November 03, 2009
By Barbara Crosette
For a couple of decades, a small, underfunded nonprofit organization in New York called Equality Now has bolstered community groups in Africa that are making steady progress against the painful and destructive practice of female genital mutilation (FGM). But there is concern that an Equality Now-led campaign that has cost an unknown number of advocates their lives is meeting new resistance not only in traditional societies but also among Western anthropologists and other cultural apologists who put a higher value on a harmful practice than on the well-being of girls. Taina Bien-Aimé, Equality Now's executive director, calls it a "rites or rights" dilemma.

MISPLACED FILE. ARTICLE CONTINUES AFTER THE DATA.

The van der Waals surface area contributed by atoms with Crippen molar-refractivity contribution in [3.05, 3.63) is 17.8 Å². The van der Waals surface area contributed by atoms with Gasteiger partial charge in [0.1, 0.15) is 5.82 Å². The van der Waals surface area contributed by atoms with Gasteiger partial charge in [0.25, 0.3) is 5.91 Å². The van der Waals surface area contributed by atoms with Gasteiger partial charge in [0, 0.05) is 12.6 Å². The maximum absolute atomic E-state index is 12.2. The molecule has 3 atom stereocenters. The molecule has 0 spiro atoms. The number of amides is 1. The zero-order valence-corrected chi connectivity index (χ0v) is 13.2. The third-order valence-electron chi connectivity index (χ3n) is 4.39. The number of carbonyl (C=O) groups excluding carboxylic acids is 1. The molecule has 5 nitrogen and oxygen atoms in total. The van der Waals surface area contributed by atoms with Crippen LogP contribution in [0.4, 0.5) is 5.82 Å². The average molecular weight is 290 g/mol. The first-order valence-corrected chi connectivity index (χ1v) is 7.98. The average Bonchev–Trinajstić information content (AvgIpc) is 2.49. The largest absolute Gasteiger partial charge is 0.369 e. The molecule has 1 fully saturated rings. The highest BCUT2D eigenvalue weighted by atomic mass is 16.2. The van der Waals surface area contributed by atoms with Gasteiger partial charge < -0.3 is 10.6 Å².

The United Nations has taken a surprising lead in publicly advocating for an end to the practice, in which a girl or woman's clitoris and sometimes surrounding vaginal areas are cut away to make her "more marriageable.